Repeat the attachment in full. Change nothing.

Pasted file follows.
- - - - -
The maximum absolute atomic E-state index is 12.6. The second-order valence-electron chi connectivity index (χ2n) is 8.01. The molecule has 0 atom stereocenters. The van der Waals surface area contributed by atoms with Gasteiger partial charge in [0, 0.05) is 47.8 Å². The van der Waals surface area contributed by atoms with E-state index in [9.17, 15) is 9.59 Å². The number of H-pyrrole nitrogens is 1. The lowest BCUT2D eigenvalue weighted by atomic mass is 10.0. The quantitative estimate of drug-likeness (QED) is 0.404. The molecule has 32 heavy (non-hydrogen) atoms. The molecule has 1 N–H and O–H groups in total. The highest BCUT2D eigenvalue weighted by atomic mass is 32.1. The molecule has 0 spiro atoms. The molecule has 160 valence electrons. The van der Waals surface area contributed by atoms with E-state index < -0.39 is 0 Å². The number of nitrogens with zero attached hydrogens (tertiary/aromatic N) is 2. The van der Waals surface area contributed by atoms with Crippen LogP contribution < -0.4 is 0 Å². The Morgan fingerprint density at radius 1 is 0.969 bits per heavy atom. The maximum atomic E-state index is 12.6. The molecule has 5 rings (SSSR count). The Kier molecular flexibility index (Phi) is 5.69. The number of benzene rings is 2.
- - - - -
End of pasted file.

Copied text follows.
The maximum absolute atomic E-state index is 12.6. The second-order valence-electron chi connectivity index (χ2n) is 8.01. The molecule has 0 atom stereocenters. The van der Waals surface area contributed by atoms with Gasteiger partial charge in [0, 0.05) is 47.8 Å². The van der Waals surface area contributed by atoms with E-state index in [9.17, 15) is 9.59 Å². The number of H-pyrrole nitrogens is 1. The lowest BCUT2D eigenvalue weighted by atomic mass is 10.0. The quantitative estimate of drug-likeness (QED) is 0.404. The molecule has 32 heavy (non-hydrogen) atoms. The molecule has 1 N–H and O–H groups in total. The highest BCUT2D eigenvalue weighted by atomic mass is 32.1. The molecule has 0 spiro atoms. The molecule has 160 valence electrons. The van der Waals surface area contributed by atoms with E-state index < -0.39 is 0 Å². The number of nitrogens with zero attached hydrogens (tertiary/aromatic N) is 2. The van der Waals surface area contributed by atoms with Crippen LogP contribution < -0.4 is 0 Å². The Morgan fingerprint density at radius 1 is 0.969 bits per heavy atom. The maximum atomic E-state index is 12.6. The molecule has 5 rings (SSSR count). The Kier molecular flexibility index (Phi) is 5.69. The number of benzene rings is 2.